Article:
5/21 December 2018 Via Padova 27, Milan

The famous stone slab exhibited at the British Museum in London was discovered in 1799 in the ancient Egyptian town of Rosetta. The stone surface, dating back to 196 B.C., carries the same engraved text in three different alphabets, including Greek, which was the only language known at the time of the discovery. It was this extraordinary circumstance that made it possible to decode the hieroglyphic characters, that up to that point were unknown.
The idea of Codex, a code writing system by Alessandro Costariol, comes from this historical back-story. The project develops around an essential geometric shape, comprising a square divided into nine identical squares: a grille, which by using the combinations offered by alternating empty and full squares, produces 37 graphic symbols (26 letters, 10 numbers and an extra symbol for decimals). The result is a system of signs that is suitable for communicating and transmitting messages: This is an encrypted alphabet that nobody has the key for apart from its creator. Like a secret diary with a padlock, Codex is an intimate, private alphabet that produces a self-portrait in code.
By playing on the ambivalence between graphic sign and symbol, Codex confronts us with the paradox of an illegible message that is buried in total mystery. The signs appear to be incomprehensible, reduced to their outer appearance and their purely graphic and decorative value. In what we know to be a text, all we read is a sequence of geometric glyphs that are serial like the matrix that created them: signs that seem to automatically reproduce themselves and that stand out before us, totally impenetrable.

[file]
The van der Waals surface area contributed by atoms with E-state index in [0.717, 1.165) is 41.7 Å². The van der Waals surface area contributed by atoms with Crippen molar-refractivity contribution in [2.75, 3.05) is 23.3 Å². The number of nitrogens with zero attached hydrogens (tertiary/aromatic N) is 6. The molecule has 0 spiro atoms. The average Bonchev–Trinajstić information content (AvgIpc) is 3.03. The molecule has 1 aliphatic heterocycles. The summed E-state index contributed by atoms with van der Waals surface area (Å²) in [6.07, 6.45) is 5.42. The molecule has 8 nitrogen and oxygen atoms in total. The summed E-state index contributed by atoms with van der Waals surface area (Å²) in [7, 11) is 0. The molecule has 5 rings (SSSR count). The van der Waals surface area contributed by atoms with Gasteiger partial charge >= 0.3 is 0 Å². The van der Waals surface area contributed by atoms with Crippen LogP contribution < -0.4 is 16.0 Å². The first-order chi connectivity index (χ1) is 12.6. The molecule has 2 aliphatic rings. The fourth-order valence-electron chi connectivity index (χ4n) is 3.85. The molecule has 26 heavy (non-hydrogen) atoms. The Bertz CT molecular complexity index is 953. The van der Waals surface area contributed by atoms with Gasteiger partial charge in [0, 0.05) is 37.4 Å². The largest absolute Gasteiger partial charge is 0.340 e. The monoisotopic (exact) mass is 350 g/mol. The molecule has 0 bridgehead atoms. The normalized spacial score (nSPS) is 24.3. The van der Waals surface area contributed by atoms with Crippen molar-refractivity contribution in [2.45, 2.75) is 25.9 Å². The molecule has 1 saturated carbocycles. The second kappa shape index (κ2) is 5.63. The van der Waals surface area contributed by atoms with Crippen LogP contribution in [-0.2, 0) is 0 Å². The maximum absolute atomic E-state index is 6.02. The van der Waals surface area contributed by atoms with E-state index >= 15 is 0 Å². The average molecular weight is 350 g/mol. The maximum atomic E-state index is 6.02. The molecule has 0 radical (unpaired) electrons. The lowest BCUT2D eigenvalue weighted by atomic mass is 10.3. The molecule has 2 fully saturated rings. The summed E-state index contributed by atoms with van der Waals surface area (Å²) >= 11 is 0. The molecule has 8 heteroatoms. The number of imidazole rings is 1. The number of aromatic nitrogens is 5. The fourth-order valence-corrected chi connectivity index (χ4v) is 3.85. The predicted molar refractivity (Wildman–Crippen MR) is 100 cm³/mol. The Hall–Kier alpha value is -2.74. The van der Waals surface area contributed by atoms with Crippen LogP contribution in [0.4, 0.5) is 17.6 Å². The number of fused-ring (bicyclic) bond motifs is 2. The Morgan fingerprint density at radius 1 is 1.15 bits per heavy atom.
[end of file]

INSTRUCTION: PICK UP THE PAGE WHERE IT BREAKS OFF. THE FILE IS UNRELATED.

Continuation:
The result is an alternation of signs and colours that restore both the urban environment and the home interior using everyday items such as medicine packages, creating a short circuit between what we see and the information that we would like to access.
Through its aseptic language, Codex seems to take us back to point zero of communication: a galactic space of signs precedes the distinction between text and image, without any frills or poetry, and interrogates us about the boundary area where graphics are always positioned. In the era ruled by algorithms, where every piece of information can be accessed immediately, Codex and its silent message ring out as a challenge and provocation to the certainties we take for granted.